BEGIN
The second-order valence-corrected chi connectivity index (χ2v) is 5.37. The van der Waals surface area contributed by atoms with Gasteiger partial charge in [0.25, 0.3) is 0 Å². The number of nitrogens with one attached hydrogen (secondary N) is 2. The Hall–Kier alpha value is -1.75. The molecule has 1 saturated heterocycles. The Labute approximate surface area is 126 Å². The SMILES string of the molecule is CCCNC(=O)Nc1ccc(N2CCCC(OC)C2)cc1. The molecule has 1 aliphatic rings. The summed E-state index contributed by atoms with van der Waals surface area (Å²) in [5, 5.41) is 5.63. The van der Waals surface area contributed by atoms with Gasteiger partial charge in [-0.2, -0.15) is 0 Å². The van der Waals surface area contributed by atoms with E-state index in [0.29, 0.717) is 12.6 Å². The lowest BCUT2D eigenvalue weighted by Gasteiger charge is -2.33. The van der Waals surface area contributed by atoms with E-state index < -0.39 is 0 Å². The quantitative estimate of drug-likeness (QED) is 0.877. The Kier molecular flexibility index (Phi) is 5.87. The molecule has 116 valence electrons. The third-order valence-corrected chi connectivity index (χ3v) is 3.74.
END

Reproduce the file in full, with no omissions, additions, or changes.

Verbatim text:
The second-order valence-corrected chi connectivity index (χ2v) is 5.37. The van der Waals surface area contributed by atoms with Gasteiger partial charge in [0.25, 0.3) is 0 Å². The number of nitrogens with one attached hydrogen (secondary N) is 2. The Hall–Kier alpha value is -1.75. The molecule has 1 saturated heterocycles. The Labute approximate surface area is 126 Å². The SMILES string of the molecule is CCCNC(=O)Nc1ccc(N2CCCC(OC)C2)cc1. The molecule has 1 aliphatic rings. The summed E-state index contributed by atoms with van der Waals surface area (Å²) in [5, 5.41) is 5.63. The van der Waals surface area contributed by atoms with Gasteiger partial charge in [-0.2, -0.15) is 0 Å². The van der Waals surface area contributed by atoms with E-state index in [0.29, 0.717) is 12.6 Å². The lowest BCUT2D eigenvalue weighted by Gasteiger charge is -2.33. The van der Waals surface area contributed by atoms with E-state index < -0.39 is 0 Å². The quantitative estimate of drug-likeness (QED) is 0.877. The Kier molecular flexibility index (Phi) is 5.87. The molecule has 116 valence electrons. The third-order valence-corrected chi connectivity index (χ3v) is 3.74.